3 Crucial Things To Keep In Mind When Screening Applicants On Social Media

Things To Keep In Mind When Screening Applicants On Social Media
The vast majority of Internet users in developed countries have social media profiles. In the United States alone, about ninety percent of the population regularly uses the Internet. Further, roughly eighty percent of all citizens in the United States of America possess at least one social media profile, the bulk of them accessing such platforms on a regular basis.

While most social media profiles - whether they're operated from remote, underdeveloped countries like Syria, or some of the world's most developed countries - are for personal use, virtually all sizable businesses connect with customers using Facebook, Twitter, Instagram, YouTube, and other Internet-based networking outlets.

Whether your business even has signed up for just one social media account, or ads several posts each and every day, the possibility of conducting social media screening on applicants' digital presences for determining their suitability for your workplace is always possible.

Following are several things every business owner should know about, or at least be familiar with, prior to conducting profiles searches. Let's dig in.

1. Screen Applicants The Same Way, Every Single Time

Having a job, especially one that pays well, is a big deal to most Americans. Most businesses that go to the lengths of digging up information about applicants typically "pay well," at least in the minds of applicants.

As such, subjecting certain applicants to unfair hiring practices is - by extension - a big deal to most United States citizens seeking employment.

All considered, it's important to maintain consistency in hiring practices, no matter what those practices are. In this case, it's social media screening.

Prior to each profile screening session, outline a list of steps that your screener - make sure it's not yourself, so outsource such needs to human resources, or a professional screening organization like Fama - must follow for every applicant. Further, consider setting time or content limits for how thoroughly your screeners browse through applicants' profiles.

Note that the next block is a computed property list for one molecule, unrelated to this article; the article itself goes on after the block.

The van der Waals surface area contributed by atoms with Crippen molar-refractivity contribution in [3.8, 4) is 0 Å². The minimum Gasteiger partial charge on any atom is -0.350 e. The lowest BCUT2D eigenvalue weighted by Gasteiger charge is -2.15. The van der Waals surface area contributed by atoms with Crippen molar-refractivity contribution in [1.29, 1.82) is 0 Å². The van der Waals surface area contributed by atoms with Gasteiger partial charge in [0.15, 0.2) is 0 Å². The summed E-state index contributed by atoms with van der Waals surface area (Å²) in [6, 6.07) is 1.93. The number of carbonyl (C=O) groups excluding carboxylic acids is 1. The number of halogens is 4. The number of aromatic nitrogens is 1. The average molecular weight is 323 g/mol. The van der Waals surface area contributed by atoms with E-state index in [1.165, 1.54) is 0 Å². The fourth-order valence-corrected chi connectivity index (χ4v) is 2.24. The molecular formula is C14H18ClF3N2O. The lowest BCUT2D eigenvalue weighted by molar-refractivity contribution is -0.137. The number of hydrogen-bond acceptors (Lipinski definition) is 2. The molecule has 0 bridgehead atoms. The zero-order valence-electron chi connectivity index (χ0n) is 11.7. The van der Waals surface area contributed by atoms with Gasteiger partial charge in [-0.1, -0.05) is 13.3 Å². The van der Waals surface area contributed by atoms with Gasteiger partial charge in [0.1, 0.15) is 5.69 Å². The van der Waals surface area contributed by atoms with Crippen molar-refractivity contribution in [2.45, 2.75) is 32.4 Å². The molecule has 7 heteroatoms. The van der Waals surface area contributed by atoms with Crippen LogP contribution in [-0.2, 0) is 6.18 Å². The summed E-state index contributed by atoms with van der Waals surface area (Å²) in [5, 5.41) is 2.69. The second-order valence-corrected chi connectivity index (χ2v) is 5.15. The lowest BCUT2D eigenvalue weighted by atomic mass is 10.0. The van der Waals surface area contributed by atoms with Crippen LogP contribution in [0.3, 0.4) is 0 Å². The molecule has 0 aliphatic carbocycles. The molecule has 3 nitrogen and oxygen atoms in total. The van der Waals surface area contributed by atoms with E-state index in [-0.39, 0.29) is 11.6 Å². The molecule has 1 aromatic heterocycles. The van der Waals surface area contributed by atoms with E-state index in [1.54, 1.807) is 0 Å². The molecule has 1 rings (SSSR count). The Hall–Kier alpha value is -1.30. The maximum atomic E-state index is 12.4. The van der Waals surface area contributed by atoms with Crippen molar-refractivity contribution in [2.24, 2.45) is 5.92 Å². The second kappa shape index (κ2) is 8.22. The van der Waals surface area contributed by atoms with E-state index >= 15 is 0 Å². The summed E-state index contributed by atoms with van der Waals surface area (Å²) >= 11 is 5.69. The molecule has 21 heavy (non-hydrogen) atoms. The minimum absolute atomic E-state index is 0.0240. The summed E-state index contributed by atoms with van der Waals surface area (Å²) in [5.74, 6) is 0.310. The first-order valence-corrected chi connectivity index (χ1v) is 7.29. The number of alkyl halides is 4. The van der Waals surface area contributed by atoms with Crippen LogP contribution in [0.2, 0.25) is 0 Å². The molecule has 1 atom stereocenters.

2. Outsource All Screening Duties To Someone Other Than Yourself

As a business owner, you're probably in charge of hiring decisions. Assign all screening duties to another employee - make sure she doesn't help debate which applicants to hire - or entity that offers screening services.

While businesses aren't often - if ever - slapped with discrimination suits, it's most likely to happen in regards to hiring. Making hiring decisions assigned to someone not involved in actually combing through applicants' social media accounts is an effective means of protecting your business from such litigation.

3. Don't Ask For Applicants' Passwords, And Always Disclose To Them Your Business May Look Through Their Presences On the Web

Never initiate social media screening protocol until applicants have went through at least one interview. Not only does it save time, but it may be unfair to screen applicants based on their online presences before even meeting them in person.

It's important to never ask for their passwords and login credentials: doing so scares applicants away to other employers, lowers their confidence, and can even be against local and state laws.

Lastly, always disclose to potential employees that you might browse through their social networking profiles. You don't have to inform them verbally, but it's always a good idea to include such information in packets of business-related paperwork upon interviewing them.
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